Here’s a Long List of candidates.
Drama, humour, colour, depth, eye-catching interest, facial expressions, sharp focus, balance, frame-filling content, texture, beauty (“Did someone say beauty? What do you think this is? Art? Get the hell outta here!”) clarity, mystery (“Can you have clarity and mystery in the same image?”) mean-streets grittiness, energy, decisive moments…
Oh, sure. Those are all very nice, but I’m afraid the three most important factors in street photography are a little bit…excuse the pun…a little bit more pedestrian.
Light. Background. Figures.
If you pay attention to those three factors (they’re not ranked in order of importance) a lot of the others will take care of themselves. At least, they’ll show up occasionally if you’re patient.
When photographers talk about “good light” and “bad light” they’re making a subjective judgement rather than indicating something that can be identified and measured. “Good light” means light which is best-suited to the style of the individual photographer; while “bad light” makes it more difficult to achieve images in the same or similar style.
For example, if you see the city as being a grim, prison-like environment, populated by inhabitants who are miserable and downtrodden, then you’re unlikely to get the best results by taking photos bathed in the gentle rays of the evening sun.
In street photography there is very little you can do about the light except take advantage of it or wait for it to change. I have friends who like to go out with off-camera flash, an accessory that suits their style of photography. Personally, I find it an encumbrance, so I use natural light most of the time, augmented by light from shop windows, neon signs, street lamps and car headlights.
If you want to put in a full day’s work on the street, your style needs to be sufficiently accommodating to include morning, noon and evening light. Intensely sunny days are the most challenging — as well as being the most frequent in some countries. For my own style I prefer bright days that are just slightly overcast (giving results like those in my featured image, above). Wouldn’t it be good if we could order these at breakfast? “Sunny side up? No, thanks, I’ll have mine with a thin covering of cloud.”
Photographs are often made or ruined by what’s in the background. Nowhere is this more true than in street photography. The background can be every bit as important to the picture as the foreground figures. Sometimes the background plays a greater role; sometimes it’s “just there,” minding its own business while the figures dominate the scene.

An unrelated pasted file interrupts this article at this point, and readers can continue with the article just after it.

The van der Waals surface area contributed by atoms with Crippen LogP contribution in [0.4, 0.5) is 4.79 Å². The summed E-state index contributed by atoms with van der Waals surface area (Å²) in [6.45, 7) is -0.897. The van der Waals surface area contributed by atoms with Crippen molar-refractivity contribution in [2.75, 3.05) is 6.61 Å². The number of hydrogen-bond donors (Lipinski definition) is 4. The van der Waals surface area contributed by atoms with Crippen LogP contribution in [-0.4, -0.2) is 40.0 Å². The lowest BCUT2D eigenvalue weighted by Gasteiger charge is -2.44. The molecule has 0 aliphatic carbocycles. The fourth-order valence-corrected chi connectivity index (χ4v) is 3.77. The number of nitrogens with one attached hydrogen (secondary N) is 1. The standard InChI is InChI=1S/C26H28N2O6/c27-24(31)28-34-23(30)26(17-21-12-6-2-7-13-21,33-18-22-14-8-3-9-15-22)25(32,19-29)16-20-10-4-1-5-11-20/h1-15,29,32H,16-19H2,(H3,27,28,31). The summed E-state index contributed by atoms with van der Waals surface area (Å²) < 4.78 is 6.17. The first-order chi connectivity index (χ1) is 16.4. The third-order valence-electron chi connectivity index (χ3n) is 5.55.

I often think of these two elements — background and figures — as working hand-in-glove with each other, or, to vary the metaphor, behaving like a singer’s voice and its musical accompaniment. In some works of music the accompaniment is mere strumming, while the voice soars above it. But sometimes there can be a dialogue between the two, yielding additional layers of meaning.
A street photograph can show men and women dominating or being dominated by their environment. Equally, it can show them moving within a space that supports and reinforces their presence. All of these three types of street photograph are valid and you may have a preference for one over the other.
For example, if your eye is caught by the abstract lines of buildings illuminated by shafts of light, you may like to have tiny figures in the middle distance and nothing more. Create a set of images like that and you’ll impress the jury. But eventually the dynamics of street photography will command you to move in closer: to focus on the figures whose activities and movements are the true subject of this rewarding but difficult art form.
Given that figures are so highly significant in street photography, shouldn’t we be identifying the most likely people to fill the frame and start chasing them down the street?
Well, no, that’s not the best tactic, although I admit I use it occasionally. A better tactic is to chose your background, then wait for the right figure to move in front of it (as below). This, I suppose, is the classic ploy known to all experienced street photographers. When you choose the background you can also, in a sense, choose the light — because light can hit the background in many ways: full-on or at an angle.
Facial expressions, from joy to misery, may become a key feature in your work, but unless you’ve allocated most of the frame to people’s heads then much of the image will still be torsos, arms, shoulders, maybe even legs as well. That’s why I refer to “figures” as one of the three most important elements. Your photo can have emotional content, expressed facially, but there’s no escaping the considerations of form. From a formal point of view every part of each figure’s body makes a contribution to the success or failure of the image.
Working with a wide angle lens, you’ll capture figures plus their immediate background in sharp focus. However, there’s usually very little depth-of-field between the point of focus and the camera — far less than between subject and background. It you include figures between the point of focus and the camera you’re likely to make them large and blurred: an effect that spoils many street photos, in my opinion.
There’s a good reason for why the “foreground bokeh” effect looks unsatisfactory. When a figure is shown large it’s more noticeable and deemed by the viewer to be more important, but if it’s blurred it’s clearly intended to be less important. This is a contradiction! It makes me uneasy. By all means use it if you want to instill a sense of unease in the viewer.
So there are the three main factors of street photography: light, background, figures. Think about all three of them at the same time and you’ll be on the right track to taking great photos.